# Multivalued, partial evaluation

Everybody says that Valuation is a truth value assignment to all variables in the formula.

1. How do you call the valuation when some (neither single yet nor all) variables are assigned a value?

2. Truth value implies that variables are binary. How do you call the multivalued case?

3. I know that Haskel uses the term "partial application". If "partial application" is supplied with optimization, they call it "partial evaluation". I am not sure whether boolean valuation falls into the application or evaluation or second category?

ps, Dec 2013

1. Is it right that single variable assignment is called Restrict operation? I read Restrict(Function F, variable v, constant k) is defined as "Shannon cofactor of $F$ w.r.t. $v=k$" in Berkly lectures.
• "Truth value" does not imply that variables are binary. It implies that variables take on truth values. Whether there are ust two truth values is then determined by presence of excluded middle. Commented Jan 16, 2014 at 7:36
• I am asking how do you call f(4).
– Val
Commented Jan 16, 2014 at 8:54
• An application (of $f$ to $4$). The result of $f(4)$ is a value. Commented Jan 16, 2014 at 9:11

Here's what I'd use:

1. partial valuation

2. value

3. "partial evaluation" means something different; for instance, if you have the expression (3+x)*y and you learn that x=5, transforming it to 8*y would be an instance of partial evaluation. Partial evaluation is a technique; it is not a special kind of a valuation.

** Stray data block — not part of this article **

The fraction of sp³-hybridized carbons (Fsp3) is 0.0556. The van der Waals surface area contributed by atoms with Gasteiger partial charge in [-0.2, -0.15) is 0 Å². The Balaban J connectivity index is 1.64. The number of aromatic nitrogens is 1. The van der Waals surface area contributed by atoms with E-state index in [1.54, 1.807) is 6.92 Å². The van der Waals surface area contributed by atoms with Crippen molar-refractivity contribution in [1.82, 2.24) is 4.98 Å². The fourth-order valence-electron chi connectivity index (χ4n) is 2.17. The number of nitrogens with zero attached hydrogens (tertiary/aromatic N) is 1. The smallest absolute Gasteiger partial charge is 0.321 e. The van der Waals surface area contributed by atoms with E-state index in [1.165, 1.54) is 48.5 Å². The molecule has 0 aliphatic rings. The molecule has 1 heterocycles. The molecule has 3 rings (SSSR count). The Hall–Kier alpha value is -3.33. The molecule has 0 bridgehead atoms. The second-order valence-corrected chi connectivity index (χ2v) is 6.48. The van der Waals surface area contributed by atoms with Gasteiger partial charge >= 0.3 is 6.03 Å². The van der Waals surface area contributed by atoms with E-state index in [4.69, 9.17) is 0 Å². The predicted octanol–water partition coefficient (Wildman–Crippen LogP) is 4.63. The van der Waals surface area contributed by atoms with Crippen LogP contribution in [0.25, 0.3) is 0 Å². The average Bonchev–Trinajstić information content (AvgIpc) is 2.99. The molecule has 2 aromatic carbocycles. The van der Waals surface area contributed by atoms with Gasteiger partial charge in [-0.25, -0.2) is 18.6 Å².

• How partial evaluation is different? Is it because not all arguments are assigned or because values are not limited to binary?
– Val
Commented Oct 15, 2013 at 16:43
• @Val, see revised answer.
– D.W.
Commented Oct 15, 2013 at 16:55
• Do you mean that evaluation necessarily implies constant propagation whereas valuation is strictly not? Does partial application refer to partial evaluation, partial valuation, special case of those or something absolutely different? By case in second point I asked how is assignment of some, may be all, but not necessary all non-binary variables is called.
– Val
Commented Oct 15, 2013 at 17:17
• @Val, this site isn't great for back-and-forths and lots of discussion; it is meant for getting an answer to a single, well-scoped question. To make sure that answers to your question are useful to you, it's important to do some research on your own so you know what question to ask. At this point, I recommend that you go spend some time reading about partial evaluation, specialization, and related topics... then if you still have a confusion, come back and ask a separate, focused question based upon what you've learned and what you want to know.
– D.W.
Commented Oct 15, 2013 at 17:23
• I asked not just how the general values are called (the values) but rather how the valuation of general values is called and I do not think that asking you to clarify the meaning of your words can be a loss of focus. Your reaction tells that you should not be answering in the first place. It is actually my question: why nobody can circumscribe what the actual meaning of valuation?
– Val
Commented Apr 19, 2014 at 21:38